Dwarfed by a looming Budget, Prime Minister’s Questions today felt like something of an afterthought. As is, it would seem, the devastation being suffered in war-torn Yemen for Boris Johnson.
Both Sir Keir Starmer and Ian Blackford set their sights on the country – suffering from one of the world’s most acute humanitarian crises in a generation – on Wednesday afternoon in light of the news that Johnson and Rishi Sunak, his immaculately-quaffed chancellor, plan to shrink Britain’s aid contribution.
British-made bombs and missiles are killing innocent civilians. President Biden has stopped the sale of arms to warmongering Saudi Arabia but Johnson refused, again, to stop the trade. £1.39 billion-worth of arms, including missiles and bombs were sold last year. I’m sure the revolving door between government and arms manufacturers has nothing to do with it.
Mop up blood
“The people of this country can be immensely proud of what this government is doing to support the people of Yemen,” Johnson bloviated. It seems the public money we send is to mop up the blood we have helped to spill and sales that fill the pockets of arms companies.
However, if you read the tabloids today you would have thought the most dangerous person with links to Riyadh is Meghan Markle – because she once wore some earrings the Saudi crown prince gave her as a gift.
Perhaps Labour and the SNP both used questions about Yemen because it felt like something of a safe option. Nicola Sturgeon is being hounded out of her job and Labour are fighting the Tories against tax rises for businesses, leaving many supporters wondering what exactly the point of them is. A war in the Middle East is easier to discuss than the internal battle within their respective parties.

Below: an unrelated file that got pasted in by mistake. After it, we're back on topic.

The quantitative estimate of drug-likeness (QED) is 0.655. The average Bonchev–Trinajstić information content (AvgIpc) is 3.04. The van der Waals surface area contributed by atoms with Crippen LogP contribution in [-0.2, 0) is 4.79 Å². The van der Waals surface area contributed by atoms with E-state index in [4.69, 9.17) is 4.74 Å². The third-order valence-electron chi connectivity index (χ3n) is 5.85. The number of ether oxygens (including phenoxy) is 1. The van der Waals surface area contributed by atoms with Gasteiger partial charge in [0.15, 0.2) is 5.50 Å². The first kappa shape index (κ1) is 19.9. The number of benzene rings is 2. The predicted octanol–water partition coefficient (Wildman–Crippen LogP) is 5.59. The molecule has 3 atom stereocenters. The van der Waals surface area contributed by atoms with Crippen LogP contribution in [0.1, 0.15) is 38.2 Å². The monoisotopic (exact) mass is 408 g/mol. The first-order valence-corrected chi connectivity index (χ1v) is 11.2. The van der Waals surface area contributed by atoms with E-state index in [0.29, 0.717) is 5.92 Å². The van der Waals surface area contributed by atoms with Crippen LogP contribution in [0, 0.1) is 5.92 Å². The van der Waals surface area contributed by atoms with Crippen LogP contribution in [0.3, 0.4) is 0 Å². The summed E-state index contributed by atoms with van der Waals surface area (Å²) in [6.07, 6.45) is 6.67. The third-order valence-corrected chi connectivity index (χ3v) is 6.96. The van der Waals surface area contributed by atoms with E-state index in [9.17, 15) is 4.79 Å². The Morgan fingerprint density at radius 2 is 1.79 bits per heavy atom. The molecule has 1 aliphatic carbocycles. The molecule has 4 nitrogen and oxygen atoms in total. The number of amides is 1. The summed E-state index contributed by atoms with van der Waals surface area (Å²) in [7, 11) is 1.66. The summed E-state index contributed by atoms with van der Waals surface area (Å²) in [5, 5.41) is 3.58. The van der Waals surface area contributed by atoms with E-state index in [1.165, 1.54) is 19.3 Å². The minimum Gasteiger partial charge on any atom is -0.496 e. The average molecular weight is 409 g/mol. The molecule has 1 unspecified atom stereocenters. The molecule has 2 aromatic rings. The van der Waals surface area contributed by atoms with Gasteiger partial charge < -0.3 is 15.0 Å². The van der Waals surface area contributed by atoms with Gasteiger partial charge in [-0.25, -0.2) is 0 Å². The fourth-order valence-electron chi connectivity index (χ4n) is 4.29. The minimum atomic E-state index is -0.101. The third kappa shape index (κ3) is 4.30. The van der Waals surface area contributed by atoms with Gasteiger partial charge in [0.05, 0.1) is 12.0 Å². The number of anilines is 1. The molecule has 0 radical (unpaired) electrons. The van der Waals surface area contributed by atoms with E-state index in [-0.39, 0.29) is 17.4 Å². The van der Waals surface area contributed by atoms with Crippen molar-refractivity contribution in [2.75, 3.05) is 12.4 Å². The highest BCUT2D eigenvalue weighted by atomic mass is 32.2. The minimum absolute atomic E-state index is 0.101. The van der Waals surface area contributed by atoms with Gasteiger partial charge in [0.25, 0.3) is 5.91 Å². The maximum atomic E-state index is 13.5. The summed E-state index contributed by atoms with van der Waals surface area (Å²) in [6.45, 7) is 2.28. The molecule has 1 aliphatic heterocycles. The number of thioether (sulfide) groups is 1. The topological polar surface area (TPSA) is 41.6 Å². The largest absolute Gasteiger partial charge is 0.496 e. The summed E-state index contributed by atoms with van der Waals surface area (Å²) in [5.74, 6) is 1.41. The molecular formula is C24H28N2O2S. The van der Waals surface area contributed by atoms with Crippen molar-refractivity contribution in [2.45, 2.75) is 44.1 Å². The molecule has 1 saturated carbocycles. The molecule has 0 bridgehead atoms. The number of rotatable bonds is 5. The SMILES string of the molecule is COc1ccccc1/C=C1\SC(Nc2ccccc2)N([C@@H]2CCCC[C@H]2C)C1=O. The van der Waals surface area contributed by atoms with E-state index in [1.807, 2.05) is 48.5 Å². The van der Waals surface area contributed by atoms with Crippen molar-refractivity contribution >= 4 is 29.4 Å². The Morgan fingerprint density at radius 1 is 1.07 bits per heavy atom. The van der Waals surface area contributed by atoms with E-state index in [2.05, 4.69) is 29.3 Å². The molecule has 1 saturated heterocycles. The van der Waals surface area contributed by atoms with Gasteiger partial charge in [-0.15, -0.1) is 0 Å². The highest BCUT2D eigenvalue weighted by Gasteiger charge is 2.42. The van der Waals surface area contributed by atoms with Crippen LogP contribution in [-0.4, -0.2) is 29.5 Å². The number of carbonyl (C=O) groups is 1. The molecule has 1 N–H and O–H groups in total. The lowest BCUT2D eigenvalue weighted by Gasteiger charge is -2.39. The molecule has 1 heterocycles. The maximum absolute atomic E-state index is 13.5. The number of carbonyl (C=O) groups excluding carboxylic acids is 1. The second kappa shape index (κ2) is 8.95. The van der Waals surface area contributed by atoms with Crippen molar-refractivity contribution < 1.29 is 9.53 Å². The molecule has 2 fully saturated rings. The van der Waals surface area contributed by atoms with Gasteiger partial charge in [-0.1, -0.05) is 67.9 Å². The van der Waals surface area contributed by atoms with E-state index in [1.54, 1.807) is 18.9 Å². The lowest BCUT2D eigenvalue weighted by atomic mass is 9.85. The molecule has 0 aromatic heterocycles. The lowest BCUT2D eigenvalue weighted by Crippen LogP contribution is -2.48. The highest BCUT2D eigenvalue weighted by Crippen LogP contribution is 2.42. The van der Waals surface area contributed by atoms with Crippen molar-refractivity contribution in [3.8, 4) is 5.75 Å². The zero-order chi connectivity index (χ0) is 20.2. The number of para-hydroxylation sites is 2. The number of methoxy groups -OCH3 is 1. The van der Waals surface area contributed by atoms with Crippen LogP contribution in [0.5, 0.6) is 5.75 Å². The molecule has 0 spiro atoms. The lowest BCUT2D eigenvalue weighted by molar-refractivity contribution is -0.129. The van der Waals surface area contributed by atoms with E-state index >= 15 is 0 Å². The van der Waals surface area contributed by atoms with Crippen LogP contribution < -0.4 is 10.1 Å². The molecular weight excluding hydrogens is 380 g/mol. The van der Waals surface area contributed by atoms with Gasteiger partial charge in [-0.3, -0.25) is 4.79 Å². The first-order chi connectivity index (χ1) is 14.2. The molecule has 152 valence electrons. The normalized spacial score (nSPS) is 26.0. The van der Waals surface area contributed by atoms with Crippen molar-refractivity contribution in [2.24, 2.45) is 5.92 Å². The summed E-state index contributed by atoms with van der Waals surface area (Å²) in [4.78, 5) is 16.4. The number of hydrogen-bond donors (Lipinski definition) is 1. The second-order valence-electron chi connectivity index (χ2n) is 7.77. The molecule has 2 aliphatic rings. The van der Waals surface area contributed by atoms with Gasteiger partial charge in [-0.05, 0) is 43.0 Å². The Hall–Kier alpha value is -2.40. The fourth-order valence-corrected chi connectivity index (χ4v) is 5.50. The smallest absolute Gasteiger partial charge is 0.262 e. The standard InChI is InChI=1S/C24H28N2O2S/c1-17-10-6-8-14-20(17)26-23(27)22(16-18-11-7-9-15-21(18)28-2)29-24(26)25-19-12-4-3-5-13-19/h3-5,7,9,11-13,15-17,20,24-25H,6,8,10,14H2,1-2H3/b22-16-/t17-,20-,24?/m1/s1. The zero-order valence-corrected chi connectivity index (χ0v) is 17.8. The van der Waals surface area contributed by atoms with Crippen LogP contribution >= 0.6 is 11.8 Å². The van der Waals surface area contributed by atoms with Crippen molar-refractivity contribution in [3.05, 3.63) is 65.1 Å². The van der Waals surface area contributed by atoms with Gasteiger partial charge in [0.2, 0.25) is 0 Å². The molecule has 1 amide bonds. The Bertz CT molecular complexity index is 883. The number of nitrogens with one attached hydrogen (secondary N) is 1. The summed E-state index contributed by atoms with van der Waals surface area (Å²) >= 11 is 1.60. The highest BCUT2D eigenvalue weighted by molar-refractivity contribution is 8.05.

Johnson brushed away the Yemen questions, coming into his own as a prime minister on the ropes for so long that he has seen his major opponents punch drunk themselves into submission.
Staying with boxing analogies, the BBC had hyped up Sunak’s budget as if he was Anthony Joshua – another man who has enriched himself at the hands of Saudi Arabia’s murderous crown prince. A video package they put together for him was only missing the Rocky theme tune in the background.
A ring walk with glamorous SpAds trailing in his wake holding up his Budget’s main points on cards wasn’t needed, much to his chagrin, as basically all of the budget had been leaked over the last week.
Kicking the can
Sunak, the Budget bomber, claimed that unemployment isn’t as bad as expected as he extended the furlough scheme. Kicking the can down the road. He stuck to the Universal Credit uplift for a further six months, something he initially resisted.
He announced an increase to Corporation Tax to 25 per cent – just lower than the figure proposed by notorious fiscal hawk Jeremy Corbyn – leaving Starmer to argue that taxing businesses more is a bad thing. Strange times indeed.
We can also spend £100 on contactless payments now, something the pesky EU had stubbornly kept at £45. A Brexit dividend as big as Serco’s payout to shareholders, they will argue. Shame nobody has £100 in their accounts anymore.
Alcohol duties were frozen, an infrastructure bank in Leeds was announced, a new ‘Treasury North’ campus for Darlington and £5 billion in grants for the leisure industry. The magic money tree bore fruit. A budget that would have made Jeremy Corbyn shudder at its spending levels.
And with that Brand Sunak sat down in the spot he will be taking from his approving prime minister very soon. A Budget for him, by him and fully invested in him.
Related: PMQs 24th Feb – Starmer’s cautious but irreversible journey to the dark side